So for May we’ve chosen the case of Deputy James Haworth from the Pasco Police Department in Washington. Haworth is facing felony rape and sexual assault charges involving a teenage family member.
Here is an excerpt from the Tri-City Herald:
Haworth is accused of sexual contact with the teenager several times from 2008 to 2013, including when she was sleeping. Some of the allegations occurred when she was younger than 17, according to court documents…
When she was 17, she drank alcohol with Haworth and became intoxicated, according to court documents. She accused him of taking advantage of her drunken state to perform sexual acts both when she was unconscious and when she was awake.
Haworth’s electronic devices were searched and investigators found several nude photographs of the teen taken when she was about 18, according to court documents.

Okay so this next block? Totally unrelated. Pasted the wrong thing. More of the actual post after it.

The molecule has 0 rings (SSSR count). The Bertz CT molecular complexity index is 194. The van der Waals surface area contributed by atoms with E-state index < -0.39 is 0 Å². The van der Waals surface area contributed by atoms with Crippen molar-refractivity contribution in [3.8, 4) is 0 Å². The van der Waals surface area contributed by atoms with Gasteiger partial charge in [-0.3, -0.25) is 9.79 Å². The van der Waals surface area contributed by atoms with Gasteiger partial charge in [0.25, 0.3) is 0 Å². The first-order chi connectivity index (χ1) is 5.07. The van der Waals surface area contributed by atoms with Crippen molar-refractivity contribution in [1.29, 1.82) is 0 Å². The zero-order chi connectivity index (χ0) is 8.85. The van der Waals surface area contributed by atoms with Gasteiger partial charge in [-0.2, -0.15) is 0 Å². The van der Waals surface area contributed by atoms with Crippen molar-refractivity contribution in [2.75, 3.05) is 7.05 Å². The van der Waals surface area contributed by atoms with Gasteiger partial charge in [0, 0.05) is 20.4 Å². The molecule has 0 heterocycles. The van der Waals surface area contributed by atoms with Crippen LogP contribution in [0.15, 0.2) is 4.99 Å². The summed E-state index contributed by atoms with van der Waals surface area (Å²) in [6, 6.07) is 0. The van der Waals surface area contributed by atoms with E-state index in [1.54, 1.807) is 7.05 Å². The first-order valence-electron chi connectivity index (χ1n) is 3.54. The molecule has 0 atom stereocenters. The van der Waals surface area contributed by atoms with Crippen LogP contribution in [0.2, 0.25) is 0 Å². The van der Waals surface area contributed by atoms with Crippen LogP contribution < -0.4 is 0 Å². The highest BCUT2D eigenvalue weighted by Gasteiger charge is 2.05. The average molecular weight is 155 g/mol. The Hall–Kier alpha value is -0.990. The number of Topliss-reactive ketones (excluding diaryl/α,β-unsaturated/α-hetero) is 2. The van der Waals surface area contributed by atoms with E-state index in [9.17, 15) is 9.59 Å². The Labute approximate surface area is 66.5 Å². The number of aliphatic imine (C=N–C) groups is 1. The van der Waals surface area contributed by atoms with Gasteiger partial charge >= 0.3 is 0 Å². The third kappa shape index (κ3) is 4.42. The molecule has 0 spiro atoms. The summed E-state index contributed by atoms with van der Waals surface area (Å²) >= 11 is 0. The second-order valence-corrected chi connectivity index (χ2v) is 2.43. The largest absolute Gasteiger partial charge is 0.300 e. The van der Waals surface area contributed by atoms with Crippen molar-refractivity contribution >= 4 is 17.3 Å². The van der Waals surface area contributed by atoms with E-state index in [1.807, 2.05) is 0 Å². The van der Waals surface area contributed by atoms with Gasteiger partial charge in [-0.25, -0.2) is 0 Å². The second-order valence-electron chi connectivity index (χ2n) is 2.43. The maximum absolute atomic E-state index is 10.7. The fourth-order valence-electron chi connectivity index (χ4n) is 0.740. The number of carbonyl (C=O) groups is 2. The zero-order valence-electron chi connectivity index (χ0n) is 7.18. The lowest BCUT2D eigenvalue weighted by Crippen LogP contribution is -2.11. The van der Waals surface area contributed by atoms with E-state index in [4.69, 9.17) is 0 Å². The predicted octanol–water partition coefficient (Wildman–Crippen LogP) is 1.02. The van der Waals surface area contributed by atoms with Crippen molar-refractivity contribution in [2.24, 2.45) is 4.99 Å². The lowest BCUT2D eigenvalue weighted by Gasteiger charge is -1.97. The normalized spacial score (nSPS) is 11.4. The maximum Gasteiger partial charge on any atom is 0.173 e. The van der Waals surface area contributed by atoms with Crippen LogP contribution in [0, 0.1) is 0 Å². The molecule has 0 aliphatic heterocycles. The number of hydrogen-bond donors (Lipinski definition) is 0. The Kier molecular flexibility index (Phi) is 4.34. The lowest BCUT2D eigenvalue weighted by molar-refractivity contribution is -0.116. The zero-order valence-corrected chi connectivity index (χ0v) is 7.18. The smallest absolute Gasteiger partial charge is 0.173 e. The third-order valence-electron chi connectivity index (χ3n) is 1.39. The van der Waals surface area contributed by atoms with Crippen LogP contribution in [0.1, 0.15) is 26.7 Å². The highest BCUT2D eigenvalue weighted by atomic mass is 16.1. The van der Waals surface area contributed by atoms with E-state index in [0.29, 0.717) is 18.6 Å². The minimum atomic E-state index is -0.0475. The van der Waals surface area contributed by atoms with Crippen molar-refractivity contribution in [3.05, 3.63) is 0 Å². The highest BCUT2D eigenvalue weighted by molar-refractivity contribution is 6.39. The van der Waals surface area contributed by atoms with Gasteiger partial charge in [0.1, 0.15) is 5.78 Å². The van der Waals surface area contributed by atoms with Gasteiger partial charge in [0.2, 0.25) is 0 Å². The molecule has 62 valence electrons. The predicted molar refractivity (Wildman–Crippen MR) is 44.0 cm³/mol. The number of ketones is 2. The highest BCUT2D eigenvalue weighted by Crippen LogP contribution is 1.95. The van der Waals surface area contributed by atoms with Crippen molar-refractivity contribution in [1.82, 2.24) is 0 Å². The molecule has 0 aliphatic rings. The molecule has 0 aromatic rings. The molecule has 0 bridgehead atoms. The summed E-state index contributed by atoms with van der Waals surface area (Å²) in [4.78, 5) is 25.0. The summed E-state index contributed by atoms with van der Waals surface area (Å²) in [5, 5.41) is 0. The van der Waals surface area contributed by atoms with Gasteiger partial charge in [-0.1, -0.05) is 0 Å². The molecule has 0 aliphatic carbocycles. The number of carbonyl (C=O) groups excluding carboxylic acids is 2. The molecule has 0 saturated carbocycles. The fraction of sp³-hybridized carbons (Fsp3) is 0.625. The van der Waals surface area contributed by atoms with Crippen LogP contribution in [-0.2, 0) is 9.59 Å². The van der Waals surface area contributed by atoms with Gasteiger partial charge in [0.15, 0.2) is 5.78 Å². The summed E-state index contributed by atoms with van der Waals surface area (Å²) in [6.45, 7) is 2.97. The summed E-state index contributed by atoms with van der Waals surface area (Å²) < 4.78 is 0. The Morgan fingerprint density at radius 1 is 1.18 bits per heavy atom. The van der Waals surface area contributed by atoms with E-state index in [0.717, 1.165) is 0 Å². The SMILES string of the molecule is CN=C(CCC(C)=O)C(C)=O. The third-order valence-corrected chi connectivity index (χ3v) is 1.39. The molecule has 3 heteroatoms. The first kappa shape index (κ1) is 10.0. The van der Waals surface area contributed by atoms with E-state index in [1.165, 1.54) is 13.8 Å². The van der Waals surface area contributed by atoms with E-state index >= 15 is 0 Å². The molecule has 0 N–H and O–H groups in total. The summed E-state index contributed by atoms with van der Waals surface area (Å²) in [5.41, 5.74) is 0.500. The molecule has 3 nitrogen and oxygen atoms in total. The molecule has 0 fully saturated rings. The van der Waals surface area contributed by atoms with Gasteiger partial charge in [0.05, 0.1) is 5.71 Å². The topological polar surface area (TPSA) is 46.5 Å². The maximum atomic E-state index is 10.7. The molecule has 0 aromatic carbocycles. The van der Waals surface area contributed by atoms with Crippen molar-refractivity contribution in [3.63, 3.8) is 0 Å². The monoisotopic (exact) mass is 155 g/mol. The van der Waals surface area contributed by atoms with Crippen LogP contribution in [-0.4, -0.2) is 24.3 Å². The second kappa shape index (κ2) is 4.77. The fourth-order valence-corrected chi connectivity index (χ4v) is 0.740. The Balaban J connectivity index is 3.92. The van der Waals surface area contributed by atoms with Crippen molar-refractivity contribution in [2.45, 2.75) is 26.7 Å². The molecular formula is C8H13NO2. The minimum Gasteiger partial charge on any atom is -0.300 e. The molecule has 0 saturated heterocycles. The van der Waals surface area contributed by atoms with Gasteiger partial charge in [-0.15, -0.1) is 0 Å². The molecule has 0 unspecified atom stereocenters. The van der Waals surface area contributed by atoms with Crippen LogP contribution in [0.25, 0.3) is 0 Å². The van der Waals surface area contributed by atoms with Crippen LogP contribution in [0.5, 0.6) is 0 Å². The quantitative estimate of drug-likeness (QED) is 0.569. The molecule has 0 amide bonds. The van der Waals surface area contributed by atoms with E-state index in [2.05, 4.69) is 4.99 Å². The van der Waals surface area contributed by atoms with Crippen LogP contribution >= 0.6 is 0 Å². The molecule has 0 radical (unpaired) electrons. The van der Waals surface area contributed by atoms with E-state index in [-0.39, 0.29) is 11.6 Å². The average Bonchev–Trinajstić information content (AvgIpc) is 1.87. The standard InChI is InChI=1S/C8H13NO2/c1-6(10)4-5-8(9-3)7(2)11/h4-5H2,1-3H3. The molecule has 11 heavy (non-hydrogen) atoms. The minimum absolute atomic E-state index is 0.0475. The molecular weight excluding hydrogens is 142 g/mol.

She said she had taken them to send to a boyfriend but had not sent them to Haworth and did not know Haworth had them. She said she had deleted them.
Haworth said he had not seen the photographs that were found on his iTunes backup account and did not know how they got onto his phone, according to court documents.
Prior to his recent suspension, Officer Haworth was assigned to a task force that investigated sex crimes against children.
So for the month of April we’ve selected the Town of Colorado City and the City of Hildale which are located on the Arizona-Utah border. Last month, U.S. District Judge H. Russell Holland issued an order based on findings made by a jury that the Colorado City Marshals Office “engaged in a long-standing pattern of abuses that included false arrests, unreasonable seizures of property, discriminatory policing on the basis of religion, and violating the Establishment Clause of the First Amendment.”
According to the Department of Justice, police officials engaged in a decades-long pattern or practice of police misconduct and housing discrimination. Judge Holland concluded that officers turned a blind eye to criminal activity involving FLDS Church leaders or members, including supporting a fugitive and ignoring underage marriages, unauthorized distribution of prescription drugs, and food-stamp fraud.